Rates are falling. Margins Are Shrinking. Why, and What Next?

Ann Jones August 19th, 2019

Last month we wrote about an upcoming cut in interest rates. At the time, we wrote about what financial institutions—especially smaller institutions—should expect. A couple of days later the Federal Reserve announced the first target Fed Funds rate cut in a decade. So now we have some clarity—what can we learn?

Managing rates is a long-term game

The latest rate cut shows why managing IRR requires a long-term strategy instead of betting on the Fed’s next move. Consider the past 11 months of FOMC actions and predictions, as well as market indicators. Between September and December 2018, all indications were for continued increases, and the market showed no concern about inflation. The Fed, and the markets, only began indicating 2019 rate cuts in March. By April, the fed was forecasting a rate cut in September. And here we are in August, adjusting to the first cut in a decade.

The moral of the story? It’s not enough to simply react to the Fed and the market. Institutions acting on the basis of forecasts, actions, and market activity over the past year will live with the consequences for a while—as we’ll explore below. Institutions that maintained a long-term strategy, and who have clear insights into their performance, are much better positioned to ride out whatever the Fed, and the market, does next.

Rate-exposed institutions may be stuck with a higher Cost of Funds

Tighter liquidity, competition for deposits and market indicators have increased the Cost of Funds. Many banks are stuck with this higher cost for as long as rates keep falling.

Liquidity is tightening for many institutions. After the great recession many institutions held off on increasing deposit rates, even while the target Fed Funds rate increased, thanks to deposit-heavy customers and low loan demand. But in mid-2018, loan demand finally picked up. This decreased liquidity levels and triggered competition for deposits. Cash-poor institutions had nowhere to go but up.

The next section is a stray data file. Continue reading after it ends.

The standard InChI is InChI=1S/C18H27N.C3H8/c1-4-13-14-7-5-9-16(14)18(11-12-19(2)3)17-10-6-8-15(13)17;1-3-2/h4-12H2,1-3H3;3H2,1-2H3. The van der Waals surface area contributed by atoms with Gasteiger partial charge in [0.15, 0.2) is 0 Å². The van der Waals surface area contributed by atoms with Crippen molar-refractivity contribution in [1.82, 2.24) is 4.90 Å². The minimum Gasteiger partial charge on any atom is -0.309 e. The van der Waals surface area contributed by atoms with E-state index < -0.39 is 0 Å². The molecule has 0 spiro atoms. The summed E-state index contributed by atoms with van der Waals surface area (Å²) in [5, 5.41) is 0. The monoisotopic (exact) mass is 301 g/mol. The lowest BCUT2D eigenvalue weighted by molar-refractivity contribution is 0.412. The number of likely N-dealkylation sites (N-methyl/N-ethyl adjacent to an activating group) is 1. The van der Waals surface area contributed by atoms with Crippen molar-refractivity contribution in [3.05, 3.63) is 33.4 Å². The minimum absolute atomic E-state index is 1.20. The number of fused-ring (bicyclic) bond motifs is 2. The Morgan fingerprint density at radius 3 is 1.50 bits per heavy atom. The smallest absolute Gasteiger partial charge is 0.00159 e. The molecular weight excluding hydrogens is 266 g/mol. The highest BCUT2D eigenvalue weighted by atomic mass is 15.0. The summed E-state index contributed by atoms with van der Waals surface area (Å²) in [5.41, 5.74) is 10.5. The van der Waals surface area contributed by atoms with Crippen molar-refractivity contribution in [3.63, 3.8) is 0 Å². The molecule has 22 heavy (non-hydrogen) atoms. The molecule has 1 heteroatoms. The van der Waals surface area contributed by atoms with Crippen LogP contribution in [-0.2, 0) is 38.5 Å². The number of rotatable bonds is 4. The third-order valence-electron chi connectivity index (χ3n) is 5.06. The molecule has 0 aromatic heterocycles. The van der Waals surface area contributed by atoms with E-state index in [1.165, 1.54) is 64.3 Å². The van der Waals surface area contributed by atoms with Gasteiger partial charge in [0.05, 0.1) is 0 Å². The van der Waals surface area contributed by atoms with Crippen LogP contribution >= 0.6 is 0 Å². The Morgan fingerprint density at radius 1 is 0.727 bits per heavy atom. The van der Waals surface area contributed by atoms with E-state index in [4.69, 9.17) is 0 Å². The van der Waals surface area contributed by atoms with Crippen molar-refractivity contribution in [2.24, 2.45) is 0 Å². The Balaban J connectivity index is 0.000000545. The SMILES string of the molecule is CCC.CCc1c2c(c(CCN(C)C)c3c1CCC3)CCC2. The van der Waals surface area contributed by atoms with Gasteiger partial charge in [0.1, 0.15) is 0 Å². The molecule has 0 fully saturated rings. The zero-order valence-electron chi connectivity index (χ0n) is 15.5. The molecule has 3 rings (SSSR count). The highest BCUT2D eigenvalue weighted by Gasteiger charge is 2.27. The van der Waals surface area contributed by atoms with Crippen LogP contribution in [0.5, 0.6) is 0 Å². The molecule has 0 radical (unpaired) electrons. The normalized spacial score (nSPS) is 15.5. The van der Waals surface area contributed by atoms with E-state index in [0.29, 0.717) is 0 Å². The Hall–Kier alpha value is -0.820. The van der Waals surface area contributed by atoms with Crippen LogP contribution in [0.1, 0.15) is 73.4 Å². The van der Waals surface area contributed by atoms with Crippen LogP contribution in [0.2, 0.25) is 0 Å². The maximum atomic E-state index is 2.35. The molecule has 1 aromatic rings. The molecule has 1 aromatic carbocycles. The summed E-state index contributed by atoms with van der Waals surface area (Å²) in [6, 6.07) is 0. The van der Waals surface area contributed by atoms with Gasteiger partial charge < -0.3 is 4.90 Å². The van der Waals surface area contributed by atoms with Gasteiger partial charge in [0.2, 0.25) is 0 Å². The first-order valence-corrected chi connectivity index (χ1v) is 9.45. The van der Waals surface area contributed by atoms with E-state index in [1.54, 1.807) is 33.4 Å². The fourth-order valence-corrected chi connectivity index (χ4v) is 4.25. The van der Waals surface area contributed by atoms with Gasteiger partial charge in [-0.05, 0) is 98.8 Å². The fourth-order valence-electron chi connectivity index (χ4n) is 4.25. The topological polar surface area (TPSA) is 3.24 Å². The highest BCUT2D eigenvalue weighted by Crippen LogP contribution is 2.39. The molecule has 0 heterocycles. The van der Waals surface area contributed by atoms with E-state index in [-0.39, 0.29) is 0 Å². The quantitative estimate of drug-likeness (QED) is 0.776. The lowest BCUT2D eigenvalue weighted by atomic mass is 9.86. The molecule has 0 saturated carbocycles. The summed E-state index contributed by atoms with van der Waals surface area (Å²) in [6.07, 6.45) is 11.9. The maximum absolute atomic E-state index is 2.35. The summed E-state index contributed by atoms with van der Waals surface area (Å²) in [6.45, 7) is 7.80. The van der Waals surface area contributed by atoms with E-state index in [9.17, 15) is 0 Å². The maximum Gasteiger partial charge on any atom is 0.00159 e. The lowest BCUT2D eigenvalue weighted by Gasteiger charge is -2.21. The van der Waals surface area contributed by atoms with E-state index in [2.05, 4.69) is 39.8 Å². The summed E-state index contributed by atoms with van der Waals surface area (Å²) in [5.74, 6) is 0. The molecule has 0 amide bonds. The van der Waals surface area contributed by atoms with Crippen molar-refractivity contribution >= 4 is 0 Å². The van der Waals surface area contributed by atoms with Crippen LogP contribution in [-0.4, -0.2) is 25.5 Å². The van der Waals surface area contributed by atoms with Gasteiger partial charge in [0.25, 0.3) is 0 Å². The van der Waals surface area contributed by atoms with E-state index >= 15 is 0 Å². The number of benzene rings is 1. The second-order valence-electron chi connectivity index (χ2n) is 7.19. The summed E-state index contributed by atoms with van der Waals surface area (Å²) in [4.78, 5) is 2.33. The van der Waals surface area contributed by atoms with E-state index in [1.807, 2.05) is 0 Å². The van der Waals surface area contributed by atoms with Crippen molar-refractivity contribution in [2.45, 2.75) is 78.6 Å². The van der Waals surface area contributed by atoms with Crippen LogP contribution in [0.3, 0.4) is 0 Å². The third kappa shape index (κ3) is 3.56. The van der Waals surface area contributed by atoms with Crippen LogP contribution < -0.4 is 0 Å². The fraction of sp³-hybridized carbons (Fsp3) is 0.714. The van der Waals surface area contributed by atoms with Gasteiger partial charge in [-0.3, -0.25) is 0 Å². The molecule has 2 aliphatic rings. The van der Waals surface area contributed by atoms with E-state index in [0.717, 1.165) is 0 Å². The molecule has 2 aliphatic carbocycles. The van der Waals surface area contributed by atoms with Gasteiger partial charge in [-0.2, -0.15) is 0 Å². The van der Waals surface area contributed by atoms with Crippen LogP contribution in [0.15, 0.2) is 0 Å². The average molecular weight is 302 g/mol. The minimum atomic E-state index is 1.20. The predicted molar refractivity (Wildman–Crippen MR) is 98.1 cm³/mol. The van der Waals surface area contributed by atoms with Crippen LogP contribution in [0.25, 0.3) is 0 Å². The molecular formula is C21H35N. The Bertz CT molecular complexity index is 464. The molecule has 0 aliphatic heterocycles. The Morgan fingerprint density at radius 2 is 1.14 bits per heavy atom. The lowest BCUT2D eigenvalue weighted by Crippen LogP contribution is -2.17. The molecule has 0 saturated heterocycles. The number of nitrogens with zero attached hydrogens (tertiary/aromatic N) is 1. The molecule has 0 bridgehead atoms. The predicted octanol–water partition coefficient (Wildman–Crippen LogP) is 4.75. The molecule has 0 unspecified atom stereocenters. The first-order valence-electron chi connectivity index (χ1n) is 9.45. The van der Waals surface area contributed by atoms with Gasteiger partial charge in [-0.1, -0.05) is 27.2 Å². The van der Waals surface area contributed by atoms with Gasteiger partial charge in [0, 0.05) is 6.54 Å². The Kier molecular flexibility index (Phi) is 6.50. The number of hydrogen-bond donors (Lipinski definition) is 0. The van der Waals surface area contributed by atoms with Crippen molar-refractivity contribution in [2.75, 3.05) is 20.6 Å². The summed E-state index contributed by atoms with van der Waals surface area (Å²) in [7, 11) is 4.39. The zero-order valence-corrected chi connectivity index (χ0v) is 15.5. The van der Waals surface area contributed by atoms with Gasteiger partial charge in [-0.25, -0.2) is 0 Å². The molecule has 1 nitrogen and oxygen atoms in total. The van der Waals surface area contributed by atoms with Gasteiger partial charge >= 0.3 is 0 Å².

Banks that reacted too late to this liquidity crunch were forced to offer CD specials at higher rates to generate the funds they needed. Many institutions offered higher rates on longer-term CDs to protect against the future rate increases forecast at the time. Unfortunately, this turned out to be a trap. Banks that gambled on higher-rate CDs are stuck with those higher costs.

How can FIs manage their exposure to rates?

Institutions can do things that will help manage the transition. And Deluxe can help.

Even out your CD maturity ladder

Those higher-rate CDs will all mature around the same time. Banker’s Dashboard provides a powerful CD Maturity Schedule tool. This tool uncovers opportunities to disperse CD maturities evenly to avoid large swings in the Cost of Funds at any given time. A more even CD maturity ladder will allow banks to ride the curve successfully.

Banks can renew some of these CDs with lower rates. Thanks to the flat yield curve, banks can renew CDs for longer terms at maturity; or replace these specials with longer-term wholesale funds. This provides protection against any future rate increases, if the economy heats up again.

Focus on core deposits

Liquidity is at the core of the problem. Core deposits should remain a priority.

Banker’s Dashboard provides insight into the metrics that matter most to your performance. Users can set goals and track progress at-a-glance, and in real time. Banks can also educate staff on how they can impact your Net Interest Margin. Banker’s Dashboard supports these efforts. Dashboard provides users with performance detail down to the individual banker level. This lets FIs hold lenders accountable for securing DDA accounts from loan customers.

Are you struggling with high rates and low liquidity? Contact us today and find out how Deluxe can help you.

This content is accurate at the time of publication and may not be updated.